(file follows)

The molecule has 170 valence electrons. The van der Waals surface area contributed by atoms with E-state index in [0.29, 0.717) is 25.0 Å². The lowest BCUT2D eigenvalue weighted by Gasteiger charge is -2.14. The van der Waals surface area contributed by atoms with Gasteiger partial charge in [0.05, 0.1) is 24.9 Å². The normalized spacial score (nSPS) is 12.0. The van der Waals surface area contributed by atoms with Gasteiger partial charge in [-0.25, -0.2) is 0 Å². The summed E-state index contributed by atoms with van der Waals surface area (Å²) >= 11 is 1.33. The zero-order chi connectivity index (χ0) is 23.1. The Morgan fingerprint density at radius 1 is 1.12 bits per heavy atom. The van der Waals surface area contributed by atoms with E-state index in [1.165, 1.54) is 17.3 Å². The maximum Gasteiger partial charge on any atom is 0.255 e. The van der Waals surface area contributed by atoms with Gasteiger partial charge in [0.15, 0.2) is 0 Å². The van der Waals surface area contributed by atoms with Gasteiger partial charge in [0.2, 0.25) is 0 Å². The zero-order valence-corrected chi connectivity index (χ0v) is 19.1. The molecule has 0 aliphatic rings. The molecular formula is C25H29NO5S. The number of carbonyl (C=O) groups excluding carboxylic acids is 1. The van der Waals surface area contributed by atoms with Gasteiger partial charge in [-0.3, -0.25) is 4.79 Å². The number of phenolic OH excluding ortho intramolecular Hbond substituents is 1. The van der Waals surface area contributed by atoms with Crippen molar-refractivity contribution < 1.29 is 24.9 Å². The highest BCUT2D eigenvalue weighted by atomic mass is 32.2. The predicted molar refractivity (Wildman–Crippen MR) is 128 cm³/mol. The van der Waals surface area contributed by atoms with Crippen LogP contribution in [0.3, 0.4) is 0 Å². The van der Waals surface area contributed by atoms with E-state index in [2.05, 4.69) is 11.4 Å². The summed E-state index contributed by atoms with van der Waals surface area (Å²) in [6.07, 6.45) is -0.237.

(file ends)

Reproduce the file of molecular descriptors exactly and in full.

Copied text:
The molecule has 170 valence electrons. The van der Waals surface area contributed by atoms with E-state index in [0.29, 0.717) is 25.0 Å². The lowest BCUT2D eigenvalue weighted by Gasteiger charge is -2.14. The van der Waals surface area contributed by atoms with Gasteiger partial charge in [0.05, 0.1) is 24.9 Å². The normalized spacial score (nSPS) is 12.0. The van der Waals surface area contributed by atoms with Gasteiger partial charge in [-0.25, -0.2) is 0 Å². The summed E-state index contributed by atoms with van der Waals surface area (Å²) >= 11 is 1.33. The zero-order chi connectivity index (χ0) is 23.1. The Morgan fingerprint density at radius 1 is 1.12 bits per heavy atom. The van der Waals surface area contributed by atoms with E-state index in [1.165, 1.54) is 17.3 Å². The maximum Gasteiger partial charge on any atom is 0.255 e. The van der Waals surface area contributed by atoms with Gasteiger partial charge in [0.15, 0.2) is 0 Å². The van der Waals surface area contributed by atoms with Gasteiger partial charge in [0.2, 0.25) is 0 Å². The zero-order valence-corrected chi connectivity index (χ0v) is 19.1. The molecule has 0 aliphatic rings. The molecular formula is C25H29NO5S. The number of carbonyl (C=O) groups excluding carboxylic acids is 1. The van der Waals surface area contributed by atoms with Gasteiger partial charge in [-0.3, -0.25) is 4.79 Å². The number of phenolic OH excluding ortho intramolecular Hbond substituents is 1. The van der Waals surface area contributed by atoms with Crippen molar-refractivity contribution < 1.29 is 24.9 Å². The highest BCUT2D eigenvalue weighted by atomic mass is 32.2. The predicted molar refractivity (Wildman–Crippen MR) is 128 cm³/mol. The van der Waals surface area contributed by atoms with Crippen LogP contribution in [0.3, 0.4) is 0 Å². The van der Waals surface area contributed by atoms with E-state index in [2.05, 4.69) is 11.4 Å². The summed E-state index contributed by atoms with van der Waals surface area (Å²) in [6.07, 6.45) is -0.237.